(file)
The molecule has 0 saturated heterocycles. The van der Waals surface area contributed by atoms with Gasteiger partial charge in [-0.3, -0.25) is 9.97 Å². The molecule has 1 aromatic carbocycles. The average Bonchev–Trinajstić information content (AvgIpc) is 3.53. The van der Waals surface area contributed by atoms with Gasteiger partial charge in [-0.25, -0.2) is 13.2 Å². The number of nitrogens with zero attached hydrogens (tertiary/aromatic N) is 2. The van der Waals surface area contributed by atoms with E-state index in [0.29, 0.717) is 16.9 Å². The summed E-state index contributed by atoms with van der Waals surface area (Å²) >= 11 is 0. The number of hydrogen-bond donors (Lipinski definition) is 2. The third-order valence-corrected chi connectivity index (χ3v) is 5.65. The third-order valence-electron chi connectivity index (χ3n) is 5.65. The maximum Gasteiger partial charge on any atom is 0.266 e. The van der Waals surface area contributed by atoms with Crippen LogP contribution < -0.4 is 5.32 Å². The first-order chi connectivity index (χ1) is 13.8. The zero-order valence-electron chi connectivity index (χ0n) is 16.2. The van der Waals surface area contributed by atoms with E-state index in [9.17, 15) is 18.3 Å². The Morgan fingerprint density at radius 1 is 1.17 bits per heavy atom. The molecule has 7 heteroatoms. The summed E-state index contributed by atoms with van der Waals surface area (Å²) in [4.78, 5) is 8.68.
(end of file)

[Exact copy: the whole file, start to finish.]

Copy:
The molecule has 0 saturated heterocycles. The van der Waals surface area contributed by atoms with Gasteiger partial charge in [-0.3, -0.25) is 9.97 Å². The molecule has 1 aromatic carbocycles. The average Bonchev–Trinajstić information content (AvgIpc) is 3.53. The van der Waals surface area contributed by atoms with Gasteiger partial charge in [-0.25, -0.2) is 13.2 Å². The number of nitrogens with zero attached hydrogens (tertiary/aromatic N) is 2. The van der Waals surface area contributed by atoms with E-state index in [0.29, 0.717) is 16.9 Å². The summed E-state index contributed by atoms with van der Waals surface area (Å²) >= 11 is 0. The number of hydrogen-bond donors (Lipinski definition) is 2. The third-order valence-corrected chi connectivity index (χ3v) is 5.65. The third-order valence-electron chi connectivity index (χ3n) is 5.65. The maximum Gasteiger partial charge on any atom is 0.266 e. The van der Waals surface area contributed by atoms with Crippen LogP contribution < -0.4 is 5.32 Å². The first-order chi connectivity index (χ1) is 13.8. The zero-order valence-electron chi connectivity index (χ0n) is 16.2. The van der Waals surface area contributed by atoms with E-state index in [9.17, 15) is 18.3 Å². The Morgan fingerprint density at radius 1 is 1.17 bits per heavy atom. The molecule has 7 heteroatoms. The summed E-state index contributed by atoms with van der Waals surface area (Å²) in [4.78, 5) is 8.68.